A full slate of economic data and record Treasury auctions last week led to volatility in both the stock and bond markets. Earlier in the week, the S&P/Case-Shiller home price index rose a seasonally adjusted 1% in August, New Home Sales unexpectedly fell in September by 3.6%, and Consumer Confidence unexpectedly declined in October. These reports reinforced concerns over the looming expiration of stimulus programs such as the $8,000 tax credit and temporary loan limits, driving bank and home builder stocks down. On Thursday, we learned 3rd quarter Gross Domestic Product grew at a 3.5% annual rate, the first increase in GDP in a year, leading stocks to their largest increase in three months. However, the gains were short-lived as the Dow Jones experienced its largest decrease in four months on Friday. After the busy week, stocks were down slightly and mortgage rates were roughly unchanged. Currently, the 30 Year Fixed sits at 4.625% (4.804% APR) and the 15 Year Fixed is at 4.250% (4.557% APR). The biggest economic events this week will be the Fed meeting on Wednesday and the Unemployment Rate on Friday.
Much of the talk around office water coolers at real estate and mortgage offices nationwide has been about the expiration of two popular stimulus programs – the $8,000 first time home buyer tax credit set to expire on November 30th and the temporary conforming-jumbo loan limits terminating at the end of the year. It is unclear how many purchase transactions were direct results of the tax credit, but some estimates suggest up to 60% of home-buying activity in the past several months would not have occurred without the credit. The temporary conforming-jumbo loan limits have provided a welcome solution for higher balance loans needing to refinance while traditional jumbo markets continue to remain dormant. But what does the future hold for these stimulus programs?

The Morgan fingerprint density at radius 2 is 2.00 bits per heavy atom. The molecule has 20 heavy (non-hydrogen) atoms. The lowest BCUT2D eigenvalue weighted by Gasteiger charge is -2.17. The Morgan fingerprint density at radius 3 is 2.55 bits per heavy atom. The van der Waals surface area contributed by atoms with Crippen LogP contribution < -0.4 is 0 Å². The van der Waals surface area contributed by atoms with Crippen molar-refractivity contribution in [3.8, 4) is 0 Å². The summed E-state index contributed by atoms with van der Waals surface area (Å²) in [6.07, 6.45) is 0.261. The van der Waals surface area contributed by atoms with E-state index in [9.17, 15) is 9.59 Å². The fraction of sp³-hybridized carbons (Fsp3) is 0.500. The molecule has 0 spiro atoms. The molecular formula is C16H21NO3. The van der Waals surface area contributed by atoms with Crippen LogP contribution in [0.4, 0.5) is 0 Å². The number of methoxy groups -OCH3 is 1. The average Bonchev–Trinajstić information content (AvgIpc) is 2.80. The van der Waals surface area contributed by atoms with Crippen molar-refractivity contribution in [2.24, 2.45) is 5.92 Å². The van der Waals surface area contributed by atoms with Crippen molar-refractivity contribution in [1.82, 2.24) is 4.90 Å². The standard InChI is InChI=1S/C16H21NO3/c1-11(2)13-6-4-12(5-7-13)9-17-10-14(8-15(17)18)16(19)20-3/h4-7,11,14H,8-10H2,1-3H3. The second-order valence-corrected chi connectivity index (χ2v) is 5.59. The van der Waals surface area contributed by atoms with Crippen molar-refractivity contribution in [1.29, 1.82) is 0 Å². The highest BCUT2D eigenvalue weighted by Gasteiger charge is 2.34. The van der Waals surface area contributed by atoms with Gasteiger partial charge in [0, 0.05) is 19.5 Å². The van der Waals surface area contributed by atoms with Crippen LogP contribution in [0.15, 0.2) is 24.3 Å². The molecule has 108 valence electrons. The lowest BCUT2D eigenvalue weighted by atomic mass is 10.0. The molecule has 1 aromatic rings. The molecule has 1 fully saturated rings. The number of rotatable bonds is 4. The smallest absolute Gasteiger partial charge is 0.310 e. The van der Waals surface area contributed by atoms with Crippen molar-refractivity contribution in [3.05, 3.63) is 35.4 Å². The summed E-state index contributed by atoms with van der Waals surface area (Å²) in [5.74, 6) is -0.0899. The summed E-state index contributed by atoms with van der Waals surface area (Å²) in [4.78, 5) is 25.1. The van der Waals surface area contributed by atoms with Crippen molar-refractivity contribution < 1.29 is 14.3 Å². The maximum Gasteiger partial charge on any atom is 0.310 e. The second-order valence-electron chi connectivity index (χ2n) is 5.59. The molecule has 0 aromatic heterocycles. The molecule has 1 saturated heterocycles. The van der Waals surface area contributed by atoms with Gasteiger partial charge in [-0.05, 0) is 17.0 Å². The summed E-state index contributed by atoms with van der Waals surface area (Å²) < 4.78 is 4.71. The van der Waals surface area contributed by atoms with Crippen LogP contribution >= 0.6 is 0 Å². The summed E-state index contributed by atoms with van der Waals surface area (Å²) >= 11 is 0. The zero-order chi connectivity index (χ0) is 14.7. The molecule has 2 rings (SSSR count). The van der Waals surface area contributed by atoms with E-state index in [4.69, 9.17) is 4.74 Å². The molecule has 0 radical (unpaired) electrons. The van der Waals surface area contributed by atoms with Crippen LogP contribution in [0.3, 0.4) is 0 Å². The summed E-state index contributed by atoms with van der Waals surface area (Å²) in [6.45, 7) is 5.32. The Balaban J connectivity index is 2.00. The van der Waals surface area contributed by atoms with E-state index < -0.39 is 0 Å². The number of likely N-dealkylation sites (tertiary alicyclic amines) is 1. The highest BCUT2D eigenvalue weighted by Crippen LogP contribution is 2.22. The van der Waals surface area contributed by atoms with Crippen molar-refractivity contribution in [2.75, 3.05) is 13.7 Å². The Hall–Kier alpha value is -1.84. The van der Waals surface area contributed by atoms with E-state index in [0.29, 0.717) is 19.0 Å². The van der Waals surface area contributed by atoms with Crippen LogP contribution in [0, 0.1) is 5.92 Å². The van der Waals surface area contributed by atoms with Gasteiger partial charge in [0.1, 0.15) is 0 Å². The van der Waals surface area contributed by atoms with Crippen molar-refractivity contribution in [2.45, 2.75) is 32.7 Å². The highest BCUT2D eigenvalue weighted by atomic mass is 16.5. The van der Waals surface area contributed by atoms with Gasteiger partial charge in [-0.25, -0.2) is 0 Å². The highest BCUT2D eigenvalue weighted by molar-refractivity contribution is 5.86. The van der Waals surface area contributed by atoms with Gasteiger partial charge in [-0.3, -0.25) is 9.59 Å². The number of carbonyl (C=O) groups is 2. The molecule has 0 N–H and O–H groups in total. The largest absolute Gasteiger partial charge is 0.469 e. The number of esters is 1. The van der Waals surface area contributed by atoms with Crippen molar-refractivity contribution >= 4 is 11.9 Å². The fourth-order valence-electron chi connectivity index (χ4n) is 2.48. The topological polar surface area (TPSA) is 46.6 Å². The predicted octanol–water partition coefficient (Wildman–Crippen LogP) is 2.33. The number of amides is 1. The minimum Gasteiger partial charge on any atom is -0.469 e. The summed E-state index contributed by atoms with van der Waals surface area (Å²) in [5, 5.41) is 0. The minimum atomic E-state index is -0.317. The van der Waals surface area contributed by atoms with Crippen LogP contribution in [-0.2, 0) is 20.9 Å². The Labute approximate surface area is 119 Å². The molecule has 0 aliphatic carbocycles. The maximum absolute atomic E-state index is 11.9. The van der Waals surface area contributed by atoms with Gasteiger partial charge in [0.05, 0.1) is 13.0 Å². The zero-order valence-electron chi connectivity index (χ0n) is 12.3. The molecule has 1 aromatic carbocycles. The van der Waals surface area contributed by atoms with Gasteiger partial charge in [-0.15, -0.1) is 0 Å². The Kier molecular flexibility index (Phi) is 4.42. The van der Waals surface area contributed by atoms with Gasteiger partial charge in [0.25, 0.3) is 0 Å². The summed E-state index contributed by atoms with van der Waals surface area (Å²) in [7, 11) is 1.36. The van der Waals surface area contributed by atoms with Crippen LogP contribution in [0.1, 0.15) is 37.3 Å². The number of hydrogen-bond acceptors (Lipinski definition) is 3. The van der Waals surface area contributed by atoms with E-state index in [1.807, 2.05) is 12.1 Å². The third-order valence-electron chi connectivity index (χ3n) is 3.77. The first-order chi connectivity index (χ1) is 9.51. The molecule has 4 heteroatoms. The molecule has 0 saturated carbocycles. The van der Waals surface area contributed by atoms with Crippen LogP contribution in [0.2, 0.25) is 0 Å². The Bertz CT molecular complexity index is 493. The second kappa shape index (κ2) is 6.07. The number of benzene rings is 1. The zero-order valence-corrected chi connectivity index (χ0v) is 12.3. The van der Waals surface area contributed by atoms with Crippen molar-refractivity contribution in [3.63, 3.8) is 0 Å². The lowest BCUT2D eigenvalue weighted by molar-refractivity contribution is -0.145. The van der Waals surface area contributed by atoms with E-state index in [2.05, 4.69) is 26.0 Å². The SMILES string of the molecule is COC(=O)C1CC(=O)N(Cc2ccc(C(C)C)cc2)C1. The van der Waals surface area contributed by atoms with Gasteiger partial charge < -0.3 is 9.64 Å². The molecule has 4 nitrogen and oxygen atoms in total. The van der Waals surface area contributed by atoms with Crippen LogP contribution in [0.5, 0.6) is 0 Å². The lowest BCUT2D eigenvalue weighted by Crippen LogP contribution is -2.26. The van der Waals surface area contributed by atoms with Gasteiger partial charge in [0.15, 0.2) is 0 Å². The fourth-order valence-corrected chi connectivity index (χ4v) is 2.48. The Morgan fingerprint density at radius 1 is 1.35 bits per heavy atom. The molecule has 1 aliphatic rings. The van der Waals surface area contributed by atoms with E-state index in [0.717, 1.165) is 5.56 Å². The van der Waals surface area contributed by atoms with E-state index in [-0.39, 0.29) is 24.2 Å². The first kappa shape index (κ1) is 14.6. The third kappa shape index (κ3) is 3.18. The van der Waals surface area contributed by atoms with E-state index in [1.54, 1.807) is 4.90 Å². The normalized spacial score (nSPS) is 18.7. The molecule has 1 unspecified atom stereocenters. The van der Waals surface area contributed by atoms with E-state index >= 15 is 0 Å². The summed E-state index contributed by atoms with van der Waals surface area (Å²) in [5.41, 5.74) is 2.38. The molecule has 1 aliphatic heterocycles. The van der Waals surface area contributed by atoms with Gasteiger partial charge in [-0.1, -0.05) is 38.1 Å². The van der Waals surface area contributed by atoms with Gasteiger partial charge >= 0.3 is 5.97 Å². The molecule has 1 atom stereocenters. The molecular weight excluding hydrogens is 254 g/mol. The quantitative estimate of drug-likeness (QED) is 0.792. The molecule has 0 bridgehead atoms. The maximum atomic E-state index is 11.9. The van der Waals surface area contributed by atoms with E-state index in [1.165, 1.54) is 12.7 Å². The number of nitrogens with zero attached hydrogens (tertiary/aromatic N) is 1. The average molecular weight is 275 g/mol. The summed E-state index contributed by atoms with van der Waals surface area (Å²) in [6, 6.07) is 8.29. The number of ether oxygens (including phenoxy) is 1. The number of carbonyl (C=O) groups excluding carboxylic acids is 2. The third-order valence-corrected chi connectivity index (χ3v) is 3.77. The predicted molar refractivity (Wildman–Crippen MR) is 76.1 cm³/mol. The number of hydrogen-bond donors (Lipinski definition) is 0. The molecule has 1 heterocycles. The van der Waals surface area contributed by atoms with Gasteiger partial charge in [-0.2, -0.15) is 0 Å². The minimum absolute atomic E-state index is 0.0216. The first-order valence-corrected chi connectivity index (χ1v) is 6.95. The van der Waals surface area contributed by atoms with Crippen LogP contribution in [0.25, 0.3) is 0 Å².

It appears the tax credit extension and expansion will be signed in the upcoming days, however, the administration is preferring slightly different terms. The latest version would extend the credit to home sales that go under contract by April 30th and close by June 30th. A new $6,500 tax credit would be available to buyers of owner occupied primary residences who have owned during 5 of the 8 years prior to the purchase. The proposed home price limit would be $800,000, and the annual income limit to qualify would be $125,000 for individuals and $250,000 for couples. Although there is widespread support in Congress for a tax credit extension, there is nothing concrete yet as Congress still hasn’t finalized the legislation.
It also appears to be good news for the extension of the temporary conforming-jumbo loan limits. Appropriations committees in the House and Senate are proposing to extend the temporary limits for conforming-jumbo loans through the 2010 calendar year, keeping the eligible loan amounts for Fannie and Freddie at 125% of local median home sales prices, up to a maximum of $729,750 in high-cost areas ($687,500 in SLO County). The legislation was approved by both the House and Senate late last week.